The Mags, Tommy Sorensen and Big Jim

The story ends at St James’ Park, at the second of those 2-1 wins. Or rather afterwards in Fenwick’s.

But it begins on a Club Med holiday in Corfu, where Big Jim and I first met when. Standing in a queue for something or other, we discovered that we shared a surname. With this flimsy excuse for friendship, we met up a few times for drinks or tennis – Jim being as wide as he’s tall and therefore useful at the net.

Big Jim is American, a teacher at one of the USAF bases, Lakenheath or Mildenhall. He and his lady friend, Virginia, are devotees of the arts and had resolved before coming to the UK to wring every last drop of culture from their stay.

They became Friends of the Tate, Friends of Wigmore Hall, friends of anything that would bring them preferential or cut price tickets for classical concerts and exhibitions on visits to London. They’d often invite us, once or twice picking up the meal bill for good measure.

How to pay back their kindnesses? “What would you say,” I asked Jim, more than a little apprehensive about his likely reaction to the lowbrow treat I had in mind, “if I could get tickets for the Sunderland end at Newcastle?”

“You bet,” came the reply like a shot.

Afterwards, I explained, we’d stay the night in a great pub in Reeth and take in the glories of Swaledale. This would please Virginia and Mme Salut!, but for Jim, the football was the prize.

We stood outside the ground before the match, watching a column of SAFC fans being marched under heavy police escort towards the away end. Jim looked on in detached wonderment at the scale of the operation. “Don’t feel too detached,” I warned. “That’s where we’re going, too.”

When I say Jim is big, I mean Cow Pie big. He couldn’t get through the turnstile and they had to open a side gate for him. Then he struggled breathlessly up those endless flights of stairs to the sky-high apology for an away fans’ section.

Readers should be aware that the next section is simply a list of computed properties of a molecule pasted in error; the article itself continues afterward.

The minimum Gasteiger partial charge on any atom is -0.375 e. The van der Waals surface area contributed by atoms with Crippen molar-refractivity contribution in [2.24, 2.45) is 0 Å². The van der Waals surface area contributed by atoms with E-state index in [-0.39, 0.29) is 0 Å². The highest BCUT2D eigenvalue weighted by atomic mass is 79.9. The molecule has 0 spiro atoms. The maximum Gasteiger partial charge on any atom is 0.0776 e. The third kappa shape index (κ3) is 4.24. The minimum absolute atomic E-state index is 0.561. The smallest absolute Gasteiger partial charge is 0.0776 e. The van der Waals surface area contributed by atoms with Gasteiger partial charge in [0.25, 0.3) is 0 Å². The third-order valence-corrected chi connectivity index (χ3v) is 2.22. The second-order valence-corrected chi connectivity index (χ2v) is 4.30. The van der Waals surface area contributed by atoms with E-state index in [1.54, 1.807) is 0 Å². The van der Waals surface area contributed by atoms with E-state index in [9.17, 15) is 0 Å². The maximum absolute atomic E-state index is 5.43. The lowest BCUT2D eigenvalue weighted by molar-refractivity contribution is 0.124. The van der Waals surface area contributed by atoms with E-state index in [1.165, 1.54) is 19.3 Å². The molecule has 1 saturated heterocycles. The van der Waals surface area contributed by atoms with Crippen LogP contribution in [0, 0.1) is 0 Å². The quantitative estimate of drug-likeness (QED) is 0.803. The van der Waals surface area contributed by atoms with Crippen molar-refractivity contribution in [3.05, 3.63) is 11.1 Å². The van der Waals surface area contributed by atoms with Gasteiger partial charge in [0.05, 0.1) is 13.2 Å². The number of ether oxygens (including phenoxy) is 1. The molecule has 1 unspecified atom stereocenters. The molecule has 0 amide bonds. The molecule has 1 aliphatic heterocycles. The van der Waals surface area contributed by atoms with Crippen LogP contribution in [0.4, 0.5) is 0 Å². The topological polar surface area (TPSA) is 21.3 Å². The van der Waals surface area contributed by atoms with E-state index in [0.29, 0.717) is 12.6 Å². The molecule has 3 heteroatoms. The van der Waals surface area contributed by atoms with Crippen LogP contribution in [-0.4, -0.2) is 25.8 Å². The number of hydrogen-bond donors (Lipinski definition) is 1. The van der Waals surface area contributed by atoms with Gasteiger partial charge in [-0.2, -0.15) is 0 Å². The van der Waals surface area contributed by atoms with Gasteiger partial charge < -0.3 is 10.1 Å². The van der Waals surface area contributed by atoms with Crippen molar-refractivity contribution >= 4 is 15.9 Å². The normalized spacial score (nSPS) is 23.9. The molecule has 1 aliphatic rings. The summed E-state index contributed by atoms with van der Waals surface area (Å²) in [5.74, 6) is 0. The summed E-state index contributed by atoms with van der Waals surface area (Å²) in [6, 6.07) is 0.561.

When the match started, it looked as if we were in for a torrid time. The Mags took the lead, and Gary Speed’s goal seemed likely to be followed by another. But then we came back. Hard. First Don Hutchison, then the marvellous move that began with Tommy Sorensen’s throw, continued with Arca’s great dummy and ended with a fabulous cross from Michael Gray on to Niall’s head. 2-1, with the exquisite joy of seeing Tommy save a Shearer penalty to secure our three points.

As I wrote in Wear Down South, the magazine of the London branch of the SAFC Supporters’ Association, at the time, it was like walking on air striding along Northumberland Street afterwards. Jim had loved it, too, and couldn’t wait to tell his American kids at school all about it.

When we met up with the girls at Fenwick’s later, they wanted to know how it had gone.

“Gee it was fun,” said Big Jim. “England’s hot shot had a free hit on goal from 10 feet and the stopper blocked it.”

I’d have put it differently. But more of the same tomorrow, with a different cast, will have me walking on air again, and thinking of Big Jim, this time after watching the game on TV in Abu Dhabi. Ha’way the Lads.

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